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Here Comes (U.S.) Thanksgiving: The Unbreakable Link between Gratitude and Joy

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What are people willing to give for joy? What price are they willing to pay? Consider what people spend on vacations, luxury goods, entertainment, and stimulants and it’s clear the cost is sky-high. And yet all that time, money, and effort never seems to be enough. For so many people, joy remains elusive. And if they do find it, it is fleeting and unsatisfying.

It’s ironic that during the holiday season—when we talk about joy the most—it seems to be the hardest to find. The holidays are stressful. We have a lot to do. We are pressed for time and money. Family conflicts tend to rise to the surface. But even in the midst of these things we can remain genuinely joyful. This sounds paradoxical, but as Bill Farley discusses in his recent book, The Secret of Spiritual Joy (to which this article is indebted), it is a supernatural work of the Holy Spirit.

This means that for Christians, there’s a joy that comes without price—prepaid, as it were. Joy is one of the first three fruits of the Spirit listed in Galatians 5, along with love and peace. Farley explains what spiritual joy really is, and how we can obtain it. Spiritual joy doesn’t necessarily mean some kind of 24/7 cork-popping effervescence. Sometimes it does feel like exuberant happiness, but at other times it flourishes even when our present circumstances are bitter and we don’t feel good.

In fact, the Bible regularly connects this kind of joy with trials, sorrow, and affliction. For example, James 1:2 exhorts us to “count it all joy…when [not if] you meet trials of various kinds.” And Paul described himself as “sorrowful yet always rejoicing” (2 Corinthians 6:10). Then, in the next chapter, Paul says that he was “afflicted” yet “overflowing with joy” (2 Corinthians 7:4). At the same time!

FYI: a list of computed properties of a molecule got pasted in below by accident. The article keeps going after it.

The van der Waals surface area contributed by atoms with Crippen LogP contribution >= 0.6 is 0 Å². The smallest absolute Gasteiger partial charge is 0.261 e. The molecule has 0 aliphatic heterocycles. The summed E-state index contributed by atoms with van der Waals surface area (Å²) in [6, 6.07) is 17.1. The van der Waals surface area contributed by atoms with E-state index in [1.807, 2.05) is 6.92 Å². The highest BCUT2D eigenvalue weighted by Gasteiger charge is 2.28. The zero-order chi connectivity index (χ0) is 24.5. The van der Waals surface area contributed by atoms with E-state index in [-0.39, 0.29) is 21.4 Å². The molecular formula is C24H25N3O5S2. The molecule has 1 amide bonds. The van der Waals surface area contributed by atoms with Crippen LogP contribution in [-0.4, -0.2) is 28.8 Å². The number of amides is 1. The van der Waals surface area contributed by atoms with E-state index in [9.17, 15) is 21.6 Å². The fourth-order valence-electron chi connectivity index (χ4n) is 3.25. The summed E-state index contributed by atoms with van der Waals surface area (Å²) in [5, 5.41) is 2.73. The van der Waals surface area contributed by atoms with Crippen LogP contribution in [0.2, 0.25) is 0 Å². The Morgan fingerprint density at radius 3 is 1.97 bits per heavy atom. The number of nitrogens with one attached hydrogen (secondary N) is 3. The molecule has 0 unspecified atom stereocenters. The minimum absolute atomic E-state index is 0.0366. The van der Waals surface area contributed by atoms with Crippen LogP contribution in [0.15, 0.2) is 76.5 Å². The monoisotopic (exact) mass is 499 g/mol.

How does that even work? For most people, the words trials, sorrow, and affliction don’t go with rejoicing and joy. But for those living in the Holy Spirit, they are increasingly and intimately entwined. “For the joy set before him [Jesus] endured the cross” (Hebrews 12:2).

Farley says that spiritual joy is like a heat-seeking missile. It pursues those who walk in the Holy Spirit (Galatians 5:16). This walking involves a number of spiritual disciplines, but foremost among them is the discipline of gratitude or thanksgiving.

Few have walked in the Holy Spirit like Paul did. Farley quotes a New Testament scholar who notes that Paul mentions gratitude or thanksgiving “in his letters more often, line for line, than any other Hellenistic author, pagan or Christian.” That’s because Paul knew what he deserved. His rightful inheritance was crucifixion and eternal damnation. But because Jesus died in Paul’s place, Paul would never get what he deserved. So no matter how bad his circumstances, the apostle Paul was continually thankful, and therefore continually in possession of spiritual joy. Farley reminds us that the secret of spiritual joy for believers in Christ is gratitude to God. This is the path that leads away from grumbling, self-pity, and temper tantrums.

For many of us, the holiday rush has already started. We’re figuring out how to navigate that tricky time that runs from the fourth week in November until a little after New Year’s. In the United States it all begins, at least officially, with Thanksgiving Day—a day originally designed around gratitude to God. We might not consider the holiday season a time of suffering on the level Paul experienced, but the lesson still applies. Most of us will encounter stress. Maybe even conflict and trials. The cure is still the same.

So as we ready ourselves for the food and travel, the gifts and visiting, the pleasures and the stresses, we need to walk through it all with a fresh grasp on gratitude. The eternally finished work of Christ on the cross offers us powerful and unchanging reasons to be grateful. We must dwell on these truths, deeply and daily, from now until New Years (at least!). This will enable us to cultivate and share deep spiritual joy in any and every circumstance. Even during the holidays.

Bill Farley’s recent book on gratitude is The Secret of Spiritual Joy. For the next few days, Cruciform Press is offering the ebook versions of The Secret of Spiritual Joy for $0.99, including on Kindle, and the paperback for $5.99. If you review books online, you might want to pick up a free copy.

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